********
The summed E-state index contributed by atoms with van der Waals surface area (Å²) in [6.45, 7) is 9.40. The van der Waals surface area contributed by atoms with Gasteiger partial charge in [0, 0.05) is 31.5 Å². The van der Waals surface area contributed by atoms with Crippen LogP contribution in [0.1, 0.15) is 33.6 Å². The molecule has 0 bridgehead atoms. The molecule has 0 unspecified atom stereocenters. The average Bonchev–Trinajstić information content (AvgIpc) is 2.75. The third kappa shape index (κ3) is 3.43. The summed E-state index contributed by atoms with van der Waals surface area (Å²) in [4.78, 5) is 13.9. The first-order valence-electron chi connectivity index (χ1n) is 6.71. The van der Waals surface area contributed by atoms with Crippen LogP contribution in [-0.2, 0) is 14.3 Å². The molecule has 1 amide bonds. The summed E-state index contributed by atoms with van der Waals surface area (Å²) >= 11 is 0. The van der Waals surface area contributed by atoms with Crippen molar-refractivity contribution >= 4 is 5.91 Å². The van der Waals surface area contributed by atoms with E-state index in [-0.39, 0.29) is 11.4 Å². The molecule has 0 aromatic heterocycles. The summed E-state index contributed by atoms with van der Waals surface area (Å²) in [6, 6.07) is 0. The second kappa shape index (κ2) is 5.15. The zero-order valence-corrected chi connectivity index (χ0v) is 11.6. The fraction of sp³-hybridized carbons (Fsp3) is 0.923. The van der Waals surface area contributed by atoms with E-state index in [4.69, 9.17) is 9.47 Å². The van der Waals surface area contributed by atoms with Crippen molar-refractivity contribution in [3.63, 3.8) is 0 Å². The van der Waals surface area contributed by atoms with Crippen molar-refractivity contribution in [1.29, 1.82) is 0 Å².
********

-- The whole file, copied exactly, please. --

The summed E-state index contributed by atoms with van der Waals surface area (Å²) in [6.45, 7) is 9.40. The van der Waals surface area contributed by atoms with Gasteiger partial charge in [0, 0.05) is 31.5 Å². The van der Waals surface area contributed by atoms with Crippen LogP contribution in [0.1, 0.15) is 33.6 Å². The molecule has 0 bridgehead atoms. The molecule has 0 unspecified atom stereocenters. The average Bonchev–Trinajstić information content (AvgIpc) is 2.75. The third kappa shape index (κ3) is 3.43. The summed E-state index contributed by atoms with van der Waals surface area (Å²) in [4.78, 5) is 13.9. The first-order valence-electron chi connectivity index (χ1n) is 6.71. The van der Waals surface area contributed by atoms with Crippen LogP contribution in [-0.2, 0) is 14.3 Å². The molecule has 1 amide bonds. The summed E-state index contributed by atoms with van der Waals surface area (Å²) >= 11 is 0. The van der Waals surface area contributed by atoms with Crippen molar-refractivity contribution >= 4 is 5.91 Å². The van der Waals surface area contributed by atoms with E-state index in [-0.39, 0.29) is 11.4 Å². The molecule has 0 aromatic heterocycles. The summed E-state index contributed by atoms with van der Waals surface area (Å²) in [6, 6.07) is 0. The second kappa shape index (κ2) is 5.15. The zero-order valence-corrected chi connectivity index (χ0v) is 11.6. The fraction of sp³-hybridized carbons (Fsp3) is 0.923. The van der Waals surface area contributed by atoms with E-state index in [4.69, 9.17) is 9.47 Å². The van der Waals surface area contributed by atoms with Crippen molar-refractivity contribution in [3.63, 3.8) is 0 Å². The van der Waals surface area contributed by atoms with Crippen molar-refractivity contribution in [1.29, 1.82) is 0 Å².